We asked some of our authors to tell us what were their favourite reads of the year 2017. Here’s the list they shared with us!
Novelist, short-story writer and poet Perumal Murugan shares with us his 2017 favourites:
Thahamkonda Meenondru (A Thirsty Fish), Jalaluddin Rumi, Translated into Tamil by N Satyamurti
I felt quakes in my being reading these poems of Rumi in their Tamil translation. They were composed many hundreds of years ago but are incredibly affecting even now. This selection is living proof that poems are not captives of time.
Eluha, Nee Pulavan! (Arise, Poet!) A R Venkatachalapathy
I hugely enjoyed these essays on the great Tamil poet Subramania Bharati by Venkatachalapathy, a dedicated scholar of the subject. Each essay provides fresh insight, has critical depth and is a delight to read.
I am a big fan of dystopias, and in 2017 I read two marvellous ones, Omar El Akkad’s American War and Prayaag Akbar’s Leila. Of the two, I found Leila extraordinary, because the dystopia Akbar paints feels terrifyingly familiar in how Indian it is. My daily commute in Bangalore includes a drive past several gated communities, which have become ubiquitous in our cities, and every once in a while when travelling to Electronic City, I take the elevated flyover. In Akbar’s book the future is a place of wealthy enclaves and “flyroads” accessible only to a few, and where prosperity, education, healthcare, and even breathable air are accessible only to the richest.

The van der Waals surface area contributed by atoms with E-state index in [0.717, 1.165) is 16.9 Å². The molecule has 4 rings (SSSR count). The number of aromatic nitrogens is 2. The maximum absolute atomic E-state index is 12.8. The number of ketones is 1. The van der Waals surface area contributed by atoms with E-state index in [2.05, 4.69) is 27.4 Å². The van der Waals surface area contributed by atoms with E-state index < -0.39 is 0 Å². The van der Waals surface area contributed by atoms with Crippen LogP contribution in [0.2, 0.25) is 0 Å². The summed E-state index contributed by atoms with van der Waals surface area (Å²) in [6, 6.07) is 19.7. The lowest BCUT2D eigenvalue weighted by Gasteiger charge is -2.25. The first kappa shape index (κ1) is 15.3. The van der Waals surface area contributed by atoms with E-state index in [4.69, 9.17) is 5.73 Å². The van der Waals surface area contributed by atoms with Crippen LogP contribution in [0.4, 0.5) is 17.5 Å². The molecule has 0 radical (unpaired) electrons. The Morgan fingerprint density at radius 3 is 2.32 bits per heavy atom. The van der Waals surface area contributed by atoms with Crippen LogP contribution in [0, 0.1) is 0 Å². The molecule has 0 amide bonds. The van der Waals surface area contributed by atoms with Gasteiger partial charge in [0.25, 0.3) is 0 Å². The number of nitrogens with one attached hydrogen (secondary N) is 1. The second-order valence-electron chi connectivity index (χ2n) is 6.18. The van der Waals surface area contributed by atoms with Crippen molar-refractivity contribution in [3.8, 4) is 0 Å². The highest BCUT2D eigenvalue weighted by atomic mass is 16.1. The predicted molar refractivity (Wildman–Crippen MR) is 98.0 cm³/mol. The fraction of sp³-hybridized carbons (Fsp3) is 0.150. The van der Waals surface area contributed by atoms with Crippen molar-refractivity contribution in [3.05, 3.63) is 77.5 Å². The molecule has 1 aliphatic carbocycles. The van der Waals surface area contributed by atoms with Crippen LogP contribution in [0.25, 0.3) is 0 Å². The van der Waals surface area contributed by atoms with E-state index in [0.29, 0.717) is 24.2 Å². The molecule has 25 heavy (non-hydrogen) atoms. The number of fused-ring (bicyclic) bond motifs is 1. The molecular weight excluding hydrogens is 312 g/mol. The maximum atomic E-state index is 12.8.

The most frightening thing in Leila is that this world, where caste and class distinctions are cemented, doesn’t feel like a stretch to me considering how much we ignore the unfairness and exclusions of our present.
Emil Ferris’ My Favorite Thing is Monsters is written as an illustrated diary, authored by Karen, a ten-year-old girl who is attempting to solve the murder of her neighbor. The narrator is a horror movie fan, and she draws herself with the features of a werewolf: the book’s pages are filled with monsters, good and bad. It’s not just the mesmerizing illustration style that works so well – set in 1960s Chicago, it’s also the political commentary, the personal relationships, and the everyday story of a girl growing up in difficult circumstances, that made this a hard book for me to put down.
Are any of these on your list of best reads for the year? Tell us!